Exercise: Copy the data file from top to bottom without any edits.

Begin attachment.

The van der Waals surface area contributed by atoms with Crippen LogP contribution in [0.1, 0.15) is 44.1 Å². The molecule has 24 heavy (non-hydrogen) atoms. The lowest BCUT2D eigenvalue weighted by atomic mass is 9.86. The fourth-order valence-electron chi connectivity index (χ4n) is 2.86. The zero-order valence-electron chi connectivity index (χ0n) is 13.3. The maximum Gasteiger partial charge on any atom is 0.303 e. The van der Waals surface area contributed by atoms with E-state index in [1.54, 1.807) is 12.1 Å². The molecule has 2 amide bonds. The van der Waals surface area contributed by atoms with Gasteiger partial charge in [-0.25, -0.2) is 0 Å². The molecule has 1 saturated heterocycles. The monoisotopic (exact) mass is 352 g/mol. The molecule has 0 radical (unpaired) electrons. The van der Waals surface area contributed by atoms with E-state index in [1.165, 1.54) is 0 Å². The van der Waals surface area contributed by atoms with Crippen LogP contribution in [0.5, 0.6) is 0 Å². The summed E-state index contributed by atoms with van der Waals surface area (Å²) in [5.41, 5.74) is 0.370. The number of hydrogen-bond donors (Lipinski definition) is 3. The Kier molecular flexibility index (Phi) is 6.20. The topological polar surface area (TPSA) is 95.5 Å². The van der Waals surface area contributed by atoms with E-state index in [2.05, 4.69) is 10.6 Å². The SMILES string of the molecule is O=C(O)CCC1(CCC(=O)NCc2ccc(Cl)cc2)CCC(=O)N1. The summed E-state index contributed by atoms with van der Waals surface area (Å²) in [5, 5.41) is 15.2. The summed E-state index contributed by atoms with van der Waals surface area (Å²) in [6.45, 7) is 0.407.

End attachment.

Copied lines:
The van der Waals surface area contributed by atoms with Crippen LogP contribution in [0.1, 0.15) is 44.1 Å². The molecule has 24 heavy (non-hydrogen) atoms. The lowest BCUT2D eigenvalue weighted by atomic mass is 9.86. The fourth-order valence-electron chi connectivity index (χ4n) is 2.86. The zero-order valence-electron chi connectivity index (χ0n) is 13.3. The maximum Gasteiger partial charge on any atom is 0.303 e. The van der Waals surface area contributed by atoms with E-state index in [1.54, 1.807) is 12.1 Å². The molecule has 2 amide bonds. The van der Waals surface area contributed by atoms with Gasteiger partial charge in [-0.25, -0.2) is 0 Å². The molecule has 1 saturated heterocycles. The monoisotopic (exact) mass is 352 g/mol. The molecule has 0 radical (unpaired) electrons. The van der Waals surface area contributed by atoms with E-state index in [1.165, 1.54) is 0 Å². The van der Waals surface area contributed by atoms with Crippen LogP contribution in [0.5, 0.6) is 0 Å². The summed E-state index contributed by atoms with van der Waals surface area (Å²) in [5.41, 5.74) is 0.370. The number of hydrogen-bond donors (Lipinski definition) is 3. The Kier molecular flexibility index (Phi) is 6.20. The topological polar surface area (TPSA) is 95.5 Å². The van der Waals surface area contributed by atoms with E-state index in [2.05, 4.69) is 10.6 Å². The SMILES string of the molecule is O=C(O)CCC1(CCC(=O)NCc2ccc(Cl)cc2)CCC(=O)N1. The summed E-state index contributed by atoms with van der Waals surface area (Å²) in [5, 5.41) is 15.2. The summed E-state index contributed by atoms with van der Waals surface area (Å²) in [6.45, 7) is 0.407.